While recently rummaging through the top-secret technobunkers here at HP's Cupertino offices, I came across one of the original HP TouchSmart computers, the IQ770. Back then, it bristled with flash media card readers, separate DVD player controls that looked like they belonged in your home theater -- and yeah, it had a 19-inch touchscreen. Back in 2007, it was quirky and ran off then-modest laptop guts according to PC World. It was also a promising look at the future. Now, a couple generations later with the TouchSmart 610, we're looking at the great-great grandson that can handle just about everything I tried throwing at it. So, now that the NDA has lifted and the cat is out of the proverbial bag, I wanted to give you a quick tour and show you what a difference four years can make.
Where the IQ770 got dinged for its guts, I can honestly say that the TouchSmart 610 that I grabbed for testing is definitely up to the multimedia task. Here's the two second rundown on my test machine:
Intel Core i7 CPU 880 at 3.07Ghz 8GB RAM ATI Radeon 5570 GPU 2TB Hard Drive Windows 7 Ultimate
The CPU and RAM are beefy enough. I was curious about the GPU on-board the system. After all, the 5570 was a great card when it came out last year -- DX11-capable on a shoe-string budget. The 5570 even got the nod from Tom's Hardware. That's all well-and-good for spec heads, but how would it hold up to scrutiny? To test it, of course I'm going to try playing games. But more than just making sure the games would work, I also tried installing some games that I'd hope would play and feel different when you introduce the 23-inch multitouch screen into the equation.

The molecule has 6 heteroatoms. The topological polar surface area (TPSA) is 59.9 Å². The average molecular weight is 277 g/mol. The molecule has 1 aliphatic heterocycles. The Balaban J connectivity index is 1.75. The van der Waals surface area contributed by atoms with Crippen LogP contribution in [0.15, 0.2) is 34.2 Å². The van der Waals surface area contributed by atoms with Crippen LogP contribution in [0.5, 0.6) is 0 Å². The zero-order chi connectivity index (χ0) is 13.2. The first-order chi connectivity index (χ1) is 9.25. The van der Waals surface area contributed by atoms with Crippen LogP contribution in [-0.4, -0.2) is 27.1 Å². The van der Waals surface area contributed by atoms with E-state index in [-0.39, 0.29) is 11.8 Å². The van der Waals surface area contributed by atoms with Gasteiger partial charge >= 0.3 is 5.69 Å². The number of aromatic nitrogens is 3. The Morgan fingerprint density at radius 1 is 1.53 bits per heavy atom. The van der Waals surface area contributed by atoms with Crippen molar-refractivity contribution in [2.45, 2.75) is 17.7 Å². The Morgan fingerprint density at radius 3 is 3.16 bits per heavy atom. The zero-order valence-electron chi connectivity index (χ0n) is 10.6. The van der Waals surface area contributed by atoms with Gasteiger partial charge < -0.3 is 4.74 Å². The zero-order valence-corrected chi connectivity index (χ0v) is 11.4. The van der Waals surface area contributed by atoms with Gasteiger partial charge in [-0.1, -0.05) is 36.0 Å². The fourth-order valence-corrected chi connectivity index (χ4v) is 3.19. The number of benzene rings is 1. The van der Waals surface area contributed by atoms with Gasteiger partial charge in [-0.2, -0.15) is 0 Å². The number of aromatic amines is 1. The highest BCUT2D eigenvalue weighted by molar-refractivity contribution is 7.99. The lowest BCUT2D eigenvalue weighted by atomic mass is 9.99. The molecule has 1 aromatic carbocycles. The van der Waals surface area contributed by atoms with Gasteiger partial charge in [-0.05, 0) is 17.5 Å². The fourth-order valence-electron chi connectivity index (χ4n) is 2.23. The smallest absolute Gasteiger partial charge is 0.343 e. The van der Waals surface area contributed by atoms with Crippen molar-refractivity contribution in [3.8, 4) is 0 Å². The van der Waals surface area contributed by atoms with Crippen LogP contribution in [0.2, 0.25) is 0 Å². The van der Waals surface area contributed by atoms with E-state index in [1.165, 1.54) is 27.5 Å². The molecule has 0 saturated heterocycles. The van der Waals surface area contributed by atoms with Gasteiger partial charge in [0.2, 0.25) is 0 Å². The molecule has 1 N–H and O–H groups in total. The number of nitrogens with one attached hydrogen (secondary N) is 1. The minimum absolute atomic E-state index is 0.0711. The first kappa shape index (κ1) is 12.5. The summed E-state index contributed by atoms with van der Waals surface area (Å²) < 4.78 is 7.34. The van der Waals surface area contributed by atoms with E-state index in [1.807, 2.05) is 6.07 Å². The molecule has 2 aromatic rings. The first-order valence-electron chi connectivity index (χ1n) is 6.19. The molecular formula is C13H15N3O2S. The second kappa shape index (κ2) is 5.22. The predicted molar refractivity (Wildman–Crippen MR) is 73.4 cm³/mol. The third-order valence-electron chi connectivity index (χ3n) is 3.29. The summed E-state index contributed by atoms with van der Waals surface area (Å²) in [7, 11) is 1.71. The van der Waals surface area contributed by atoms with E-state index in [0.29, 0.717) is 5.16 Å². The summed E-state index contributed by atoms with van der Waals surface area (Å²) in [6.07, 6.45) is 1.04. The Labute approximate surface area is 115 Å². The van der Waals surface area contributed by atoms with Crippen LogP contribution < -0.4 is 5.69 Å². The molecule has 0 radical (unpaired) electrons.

If you’ve got a couple minutes to spare, I’ve got video proof of how this machine runs…
For those playing along at home, this machine scores a 5.9 on the Windows Experience Index. But, to give it a little context, the 5.9 is the score assigned to the lowest running spec. Here’s a peek at the rest just in case you think I’m making stuff up.
One thing I should point out is that this configuration, while available by building-to-order, isn’t standard. From what I’ve been told there is an online-only model that starts at $899. And the baseline in-store version that sells for $999 comes equipped with an Intel Core i3, 4GB of RAM, a 750GB HDD – and Intel integrated graphics. (I didn’t have that version available to kick around, but integrated graphics will obviously not deliver the high-end capabilities of the machine I’m testing here.)
Well, we’ve dissected what’s inside, how about a look around the outside?
One of the more notable changes here: A drop-down back panel to access a majority of the outputs. You’ll see here an ATSC tuner for HDTV signals, power, Ethernet jack and a small gang of USB ports. It’s a neat way to organize and control a computer’s cable clutter. Something to keep in mind, if you have any fat-plugged USB devices (for example, I have a couple USB HD receiver cards) that usually hibernate behind the PC, you might need to grab a couple USB expansion cords as it can get a little crowded in that back compartment. But I’ll be the first to admit, I’m more of a niche power user.